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dc.contributor.authorJiao, Na
dc.date.accessioned2018-08-03T09:47:28Z
dc.date.available2018-08-03T09:47:28Z
dc.date.issued2019-05-16
dc.date.submitted2017-09-30
dc.identifier.urihttps://www.repository.cam.ac.uk/handle/1810/278615
dc.description.abstractInnovative Business Models (BMs) are essential in commercialising new technologies that are initially seen as inferior. Battery second use (B2U) brings used batteries from an electric vehicle (EV) into a secondary storage application and holds the potential to improve the sustainability of EVs while generating value for stakeholders across the automotive and energy sectors, as well as for the environment and society (Gohla-Neudecker et al. 2015; Neubauer et al. 2015). However, important knowledge gaps exist as the potential value of second-life batteries and how to better extract that value are still poorly understood by both practitioners and researchers. To fill the knowledge gap, this study explores the BMs of repurposing a second life for the retired EV batteries through rich empirical case studies. The main outcomes of the research are firstly, a deeper understanding of the sustainable value of second-life batteries as is currently being achieved by industry, which also provides a comprehensive view of the potential value of B2U. Secondly, the critical B2U challenges are identified from a multi-stakeholder’s perspective across the value chain that present a fresh overview of the key factors that might impair the potential value of B2U. Thirdly, an empirically-generated typology of existing B2U business models is proposed that shows how B2U stakeholders are interacting in different ways to create and capture value from B2U. Fourthly, three critical BM design elements, namely, lifecycle thinking, system-level design and the shift to services are proposed as helpful aspects for B2U stakeholders to consider to better design their B2U business models. Fifthly, Business Model of a Technology (BMoT) is proposed as a new perspective to understand the value potential of second-life batteries and how to maximise the total value creation from B2U at the system level. The research has filled a literature gap, has met an industrial need, and has made contributions to knowledge on sustainability and BMs in the specific context of B2U. Practically, the findings have the potential to inspire practitioners toward better understanding the potential value of second-life batteries and improve their BMs to better extract value from B2U.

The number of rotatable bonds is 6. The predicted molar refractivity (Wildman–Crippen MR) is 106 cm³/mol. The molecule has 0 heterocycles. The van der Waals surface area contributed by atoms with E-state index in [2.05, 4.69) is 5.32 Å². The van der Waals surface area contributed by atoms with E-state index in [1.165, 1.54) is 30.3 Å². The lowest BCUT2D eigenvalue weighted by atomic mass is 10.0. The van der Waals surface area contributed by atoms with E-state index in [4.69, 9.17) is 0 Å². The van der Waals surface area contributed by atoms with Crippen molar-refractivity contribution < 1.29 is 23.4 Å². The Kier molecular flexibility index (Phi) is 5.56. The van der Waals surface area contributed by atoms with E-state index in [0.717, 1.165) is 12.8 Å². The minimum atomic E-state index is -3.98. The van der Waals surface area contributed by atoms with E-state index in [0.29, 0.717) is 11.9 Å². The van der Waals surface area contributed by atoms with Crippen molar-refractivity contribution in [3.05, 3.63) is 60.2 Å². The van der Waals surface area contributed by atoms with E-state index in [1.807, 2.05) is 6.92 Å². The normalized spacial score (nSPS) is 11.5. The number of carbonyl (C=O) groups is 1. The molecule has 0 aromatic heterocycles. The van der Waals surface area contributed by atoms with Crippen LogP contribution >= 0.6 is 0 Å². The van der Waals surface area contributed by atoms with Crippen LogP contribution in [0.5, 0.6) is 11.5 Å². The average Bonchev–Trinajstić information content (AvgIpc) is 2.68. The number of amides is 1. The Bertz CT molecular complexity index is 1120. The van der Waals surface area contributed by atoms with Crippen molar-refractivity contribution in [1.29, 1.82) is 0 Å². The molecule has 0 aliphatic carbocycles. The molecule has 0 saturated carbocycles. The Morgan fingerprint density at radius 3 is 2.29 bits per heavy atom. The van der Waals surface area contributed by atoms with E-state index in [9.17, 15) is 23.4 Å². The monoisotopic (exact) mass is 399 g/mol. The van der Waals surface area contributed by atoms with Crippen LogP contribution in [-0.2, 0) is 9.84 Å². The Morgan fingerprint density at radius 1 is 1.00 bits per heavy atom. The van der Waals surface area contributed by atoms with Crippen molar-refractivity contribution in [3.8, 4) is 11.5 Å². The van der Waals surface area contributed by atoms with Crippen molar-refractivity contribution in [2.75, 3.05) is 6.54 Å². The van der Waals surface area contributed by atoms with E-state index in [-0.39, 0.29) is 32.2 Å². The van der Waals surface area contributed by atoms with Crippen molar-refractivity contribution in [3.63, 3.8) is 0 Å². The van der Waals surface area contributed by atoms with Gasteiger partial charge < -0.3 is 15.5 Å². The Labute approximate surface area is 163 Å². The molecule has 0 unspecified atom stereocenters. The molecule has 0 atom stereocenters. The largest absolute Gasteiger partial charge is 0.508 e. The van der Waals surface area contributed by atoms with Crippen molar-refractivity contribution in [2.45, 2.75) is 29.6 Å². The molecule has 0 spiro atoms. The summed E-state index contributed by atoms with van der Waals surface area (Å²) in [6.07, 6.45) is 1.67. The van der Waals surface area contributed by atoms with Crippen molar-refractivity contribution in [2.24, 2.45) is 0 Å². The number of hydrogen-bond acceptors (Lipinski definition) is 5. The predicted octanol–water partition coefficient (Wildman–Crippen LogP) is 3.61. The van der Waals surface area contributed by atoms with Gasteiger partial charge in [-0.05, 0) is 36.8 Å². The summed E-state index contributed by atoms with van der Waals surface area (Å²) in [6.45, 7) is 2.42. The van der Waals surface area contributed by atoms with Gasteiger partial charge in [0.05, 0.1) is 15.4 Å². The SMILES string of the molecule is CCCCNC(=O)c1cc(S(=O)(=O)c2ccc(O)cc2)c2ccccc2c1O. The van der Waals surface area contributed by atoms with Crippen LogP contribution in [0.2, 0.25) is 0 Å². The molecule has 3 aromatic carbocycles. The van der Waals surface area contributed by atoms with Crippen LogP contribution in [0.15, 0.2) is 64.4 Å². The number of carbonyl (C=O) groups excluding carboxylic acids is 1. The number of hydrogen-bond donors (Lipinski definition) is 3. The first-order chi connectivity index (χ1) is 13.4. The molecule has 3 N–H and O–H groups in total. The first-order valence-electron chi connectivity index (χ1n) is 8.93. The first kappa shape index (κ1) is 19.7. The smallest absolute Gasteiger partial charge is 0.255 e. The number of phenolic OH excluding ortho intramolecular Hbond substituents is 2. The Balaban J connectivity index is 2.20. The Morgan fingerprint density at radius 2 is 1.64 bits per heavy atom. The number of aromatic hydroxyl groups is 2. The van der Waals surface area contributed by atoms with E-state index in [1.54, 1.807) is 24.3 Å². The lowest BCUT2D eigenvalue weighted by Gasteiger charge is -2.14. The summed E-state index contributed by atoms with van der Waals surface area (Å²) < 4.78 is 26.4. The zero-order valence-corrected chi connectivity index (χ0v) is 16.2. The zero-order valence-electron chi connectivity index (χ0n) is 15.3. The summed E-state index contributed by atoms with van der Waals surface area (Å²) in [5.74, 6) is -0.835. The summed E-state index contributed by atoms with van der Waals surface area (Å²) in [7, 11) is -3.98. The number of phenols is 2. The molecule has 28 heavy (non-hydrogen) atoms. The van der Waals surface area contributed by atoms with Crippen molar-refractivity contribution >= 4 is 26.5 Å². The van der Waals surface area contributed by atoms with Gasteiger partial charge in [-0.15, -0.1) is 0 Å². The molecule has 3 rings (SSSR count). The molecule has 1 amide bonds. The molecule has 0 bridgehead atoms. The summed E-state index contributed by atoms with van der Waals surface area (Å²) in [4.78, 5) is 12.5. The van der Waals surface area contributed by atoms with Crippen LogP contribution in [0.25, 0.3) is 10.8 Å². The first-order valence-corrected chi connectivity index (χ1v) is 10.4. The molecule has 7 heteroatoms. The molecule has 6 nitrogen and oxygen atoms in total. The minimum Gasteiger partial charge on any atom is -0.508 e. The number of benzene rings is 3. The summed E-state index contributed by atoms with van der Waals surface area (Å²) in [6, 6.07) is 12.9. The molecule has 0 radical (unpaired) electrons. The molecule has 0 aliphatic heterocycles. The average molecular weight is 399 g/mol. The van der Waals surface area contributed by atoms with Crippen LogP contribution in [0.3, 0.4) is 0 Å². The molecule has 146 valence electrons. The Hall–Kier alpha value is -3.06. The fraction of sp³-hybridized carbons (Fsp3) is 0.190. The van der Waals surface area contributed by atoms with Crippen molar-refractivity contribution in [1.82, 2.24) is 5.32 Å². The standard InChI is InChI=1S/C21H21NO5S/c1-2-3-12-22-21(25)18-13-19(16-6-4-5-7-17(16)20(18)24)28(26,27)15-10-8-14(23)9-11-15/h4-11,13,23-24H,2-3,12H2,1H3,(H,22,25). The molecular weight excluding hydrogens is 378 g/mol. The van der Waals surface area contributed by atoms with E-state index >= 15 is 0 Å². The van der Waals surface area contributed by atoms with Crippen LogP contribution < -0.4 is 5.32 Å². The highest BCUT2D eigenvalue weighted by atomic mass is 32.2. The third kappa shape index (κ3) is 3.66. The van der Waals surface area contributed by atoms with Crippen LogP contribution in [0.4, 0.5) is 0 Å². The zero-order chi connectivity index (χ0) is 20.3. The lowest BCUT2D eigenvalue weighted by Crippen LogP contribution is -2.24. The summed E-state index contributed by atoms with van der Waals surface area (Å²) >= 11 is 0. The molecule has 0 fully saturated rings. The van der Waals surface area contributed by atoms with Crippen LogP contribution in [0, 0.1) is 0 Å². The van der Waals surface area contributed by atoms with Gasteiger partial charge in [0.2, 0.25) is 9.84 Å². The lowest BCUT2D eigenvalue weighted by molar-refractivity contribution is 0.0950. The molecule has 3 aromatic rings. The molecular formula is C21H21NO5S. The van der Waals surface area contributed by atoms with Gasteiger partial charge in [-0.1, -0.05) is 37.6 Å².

dc.description.sponsorshipCambridge Overseas Trust; Trinity College Overseas Bursaries
dc.language.isoen
dc.rightsAll rights reserved
dc.rightsAll Rights Reserveden
dc.rights.urihttps://www.rioxx.net/licenses/all-rights-reserved/en
dc.subjectElectric vehicle
dc.subjectBattery second use
dc.subjectBusiness model
dc.subjectSustainability
dc.subjectvalue
dc.titleBusiness Models for Second-life Electric Vehicle Battery Systems
dc.typeThesis
dc.type.qualificationlevelDoctoral
dc.type.qualificationnameDoctor of Philosophy (PhD)
dc.publisher.institutionUniversity of Cambridge
dc.publisher.departmentDepartment of Engineering
dc.date.updated2018-07-31T17:48:51Z
dc.identifier.doi10.17863/CAM.25955
dc.publisher.collegeTrinity College
dc.type.qualificationtitlePhD in Engineering
cam.supervisorEvans, Steve
cam.thesis.fundingfalse
rioxxterms.freetoread.startdate2019-08-03


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